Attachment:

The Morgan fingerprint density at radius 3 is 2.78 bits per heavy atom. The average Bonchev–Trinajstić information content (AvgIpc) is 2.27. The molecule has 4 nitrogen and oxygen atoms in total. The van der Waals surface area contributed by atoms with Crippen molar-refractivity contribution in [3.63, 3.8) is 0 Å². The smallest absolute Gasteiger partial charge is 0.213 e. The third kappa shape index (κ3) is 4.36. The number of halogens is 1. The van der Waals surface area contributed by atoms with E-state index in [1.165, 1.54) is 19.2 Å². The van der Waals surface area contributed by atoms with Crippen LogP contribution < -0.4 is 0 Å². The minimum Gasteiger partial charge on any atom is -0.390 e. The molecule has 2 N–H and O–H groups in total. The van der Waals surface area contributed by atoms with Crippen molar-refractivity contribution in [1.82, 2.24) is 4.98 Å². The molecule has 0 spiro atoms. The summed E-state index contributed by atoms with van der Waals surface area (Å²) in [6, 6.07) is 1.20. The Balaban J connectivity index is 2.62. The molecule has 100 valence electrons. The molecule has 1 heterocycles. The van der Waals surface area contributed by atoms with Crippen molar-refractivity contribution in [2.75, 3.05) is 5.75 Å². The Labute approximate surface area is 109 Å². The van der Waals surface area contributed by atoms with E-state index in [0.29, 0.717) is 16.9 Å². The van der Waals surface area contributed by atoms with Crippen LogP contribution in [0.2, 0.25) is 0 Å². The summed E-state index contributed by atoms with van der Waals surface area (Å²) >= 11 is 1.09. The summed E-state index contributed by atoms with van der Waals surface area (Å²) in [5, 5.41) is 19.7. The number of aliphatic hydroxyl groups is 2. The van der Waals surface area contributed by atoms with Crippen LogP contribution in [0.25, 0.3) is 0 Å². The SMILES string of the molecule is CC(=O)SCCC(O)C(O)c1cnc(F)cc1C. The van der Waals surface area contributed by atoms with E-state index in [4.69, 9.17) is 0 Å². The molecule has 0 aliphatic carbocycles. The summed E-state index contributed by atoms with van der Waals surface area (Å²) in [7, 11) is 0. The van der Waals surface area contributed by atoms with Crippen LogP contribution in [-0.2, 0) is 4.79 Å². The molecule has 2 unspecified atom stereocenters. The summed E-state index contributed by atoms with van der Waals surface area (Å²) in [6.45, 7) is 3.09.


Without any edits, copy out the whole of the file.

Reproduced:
The Morgan fingerprint density at radius 3 is 2.78 bits per heavy atom. The average Bonchev–Trinajstić information content (AvgIpc) is 2.27. The molecule has 4 nitrogen and oxygen atoms in total. The van der Waals surface area contributed by atoms with Crippen molar-refractivity contribution in [3.63, 3.8) is 0 Å². The smallest absolute Gasteiger partial charge is 0.213 e. The third kappa shape index (κ3) is 4.36. The number of halogens is 1. The van der Waals surface area contributed by atoms with E-state index in [1.165, 1.54) is 19.2 Å². The van der Waals surface area contributed by atoms with Crippen LogP contribution < -0.4 is 0 Å². The minimum Gasteiger partial charge on any atom is -0.390 e. The molecule has 2 N–H and O–H groups in total. The van der Waals surface area contributed by atoms with Crippen molar-refractivity contribution in [1.82, 2.24) is 4.98 Å². The molecule has 0 spiro atoms. The summed E-state index contributed by atoms with van der Waals surface area (Å²) in [6, 6.07) is 1.20. The Balaban J connectivity index is 2.62. The molecule has 100 valence electrons. The molecule has 1 heterocycles. The van der Waals surface area contributed by atoms with Crippen molar-refractivity contribution in [2.75, 3.05) is 5.75 Å². The Labute approximate surface area is 109 Å². The van der Waals surface area contributed by atoms with E-state index in [0.29, 0.717) is 16.9 Å². The van der Waals surface area contributed by atoms with Crippen LogP contribution in [0.2, 0.25) is 0 Å². The summed E-state index contributed by atoms with van der Waals surface area (Å²) >= 11 is 1.09. The summed E-state index contributed by atoms with van der Waals surface area (Å²) in [5, 5.41) is 19.7. The number of aliphatic hydroxyl groups is 2. The van der Waals surface area contributed by atoms with Crippen LogP contribution in [0.25, 0.3) is 0 Å². The SMILES string of the molecule is CC(=O)SCCC(O)C(O)c1cnc(F)cc1C. The van der Waals surface area contributed by atoms with E-state index in [4.69, 9.17) is 0 Å². The molecule has 0 aliphatic carbocycles. The summed E-state index contributed by atoms with van der Waals surface area (Å²) in [7, 11) is 0. The van der Waals surface area contributed by atoms with Crippen LogP contribution in [-0.2, 0) is 4.79 Å². The molecule has 2 unspecified atom stereocenters. The summed E-state index contributed by atoms with van der Waals surface area (Å²) in [6.45, 7) is 3.09.